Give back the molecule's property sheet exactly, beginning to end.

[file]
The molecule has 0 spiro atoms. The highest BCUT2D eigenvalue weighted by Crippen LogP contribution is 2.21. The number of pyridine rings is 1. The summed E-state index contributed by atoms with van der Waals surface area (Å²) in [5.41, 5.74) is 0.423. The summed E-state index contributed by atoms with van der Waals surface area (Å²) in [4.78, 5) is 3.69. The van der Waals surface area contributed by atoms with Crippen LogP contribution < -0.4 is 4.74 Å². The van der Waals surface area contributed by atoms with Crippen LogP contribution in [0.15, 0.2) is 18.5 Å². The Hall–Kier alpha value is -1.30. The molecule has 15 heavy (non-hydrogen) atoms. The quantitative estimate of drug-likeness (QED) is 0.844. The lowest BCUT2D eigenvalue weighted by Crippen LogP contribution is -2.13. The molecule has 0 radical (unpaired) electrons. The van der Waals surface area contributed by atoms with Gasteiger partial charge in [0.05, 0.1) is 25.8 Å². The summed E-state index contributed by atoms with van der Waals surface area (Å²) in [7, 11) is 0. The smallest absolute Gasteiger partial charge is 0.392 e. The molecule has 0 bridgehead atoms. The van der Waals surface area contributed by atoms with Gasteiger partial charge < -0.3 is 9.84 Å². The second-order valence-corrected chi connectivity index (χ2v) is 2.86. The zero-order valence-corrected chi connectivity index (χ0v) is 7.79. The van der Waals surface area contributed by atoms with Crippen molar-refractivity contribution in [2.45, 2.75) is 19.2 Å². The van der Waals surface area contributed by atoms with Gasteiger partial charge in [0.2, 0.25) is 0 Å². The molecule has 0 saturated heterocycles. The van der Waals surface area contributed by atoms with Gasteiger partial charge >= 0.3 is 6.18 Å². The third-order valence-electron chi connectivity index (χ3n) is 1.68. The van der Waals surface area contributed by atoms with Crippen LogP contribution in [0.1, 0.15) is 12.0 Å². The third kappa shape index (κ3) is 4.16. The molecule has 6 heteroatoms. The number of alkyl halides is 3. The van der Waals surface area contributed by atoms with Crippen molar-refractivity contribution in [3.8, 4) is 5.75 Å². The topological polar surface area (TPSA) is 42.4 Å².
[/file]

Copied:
The molecule has 0 spiro atoms. The highest BCUT2D eigenvalue weighted by Crippen LogP contribution is 2.21. The number of pyridine rings is 1. The summed E-state index contributed by atoms with van der Waals surface area (Å²) in [5.41, 5.74) is 0.423. The summed E-state index contributed by atoms with van der Waals surface area (Å²) in [4.78, 5) is 3.69. The van der Waals surface area contributed by atoms with Crippen LogP contribution < -0.4 is 4.74 Å². The van der Waals surface area contributed by atoms with Crippen LogP contribution in [0.15, 0.2) is 18.5 Å². The Hall–Kier alpha value is -1.30. The molecule has 15 heavy (non-hydrogen) atoms. The quantitative estimate of drug-likeness (QED) is 0.844. The lowest BCUT2D eigenvalue weighted by Crippen LogP contribution is -2.13. The molecule has 0 radical (unpaired) electrons. The van der Waals surface area contributed by atoms with Gasteiger partial charge in [0.05, 0.1) is 25.8 Å². The summed E-state index contributed by atoms with van der Waals surface area (Å²) in [7, 11) is 0. The smallest absolute Gasteiger partial charge is 0.392 e. The molecule has 0 bridgehead atoms. The van der Waals surface area contributed by atoms with Gasteiger partial charge < -0.3 is 9.84 Å². The second-order valence-corrected chi connectivity index (χ2v) is 2.86. The zero-order valence-corrected chi connectivity index (χ0v) is 7.79. The van der Waals surface area contributed by atoms with Crippen molar-refractivity contribution in [2.45, 2.75) is 19.2 Å². The van der Waals surface area contributed by atoms with Gasteiger partial charge in [0.2, 0.25) is 0 Å². The molecule has 0 saturated heterocycles. The van der Waals surface area contributed by atoms with Gasteiger partial charge >= 0.3 is 6.18 Å². The third-order valence-electron chi connectivity index (χ3n) is 1.68. The van der Waals surface area contributed by atoms with Crippen LogP contribution in [0.1, 0.15) is 12.0 Å². The third kappa shape index (κ3) is 4.16. The molecule has 6 heteroatoms. The number of alkyl halides is 3. The van der Waals surface area contributed by atoms with Crippen molar-refractivity contribution in [3.8, 4) is 5.75 Å². The topological polar surface area (TPSA) is 42.4 Å².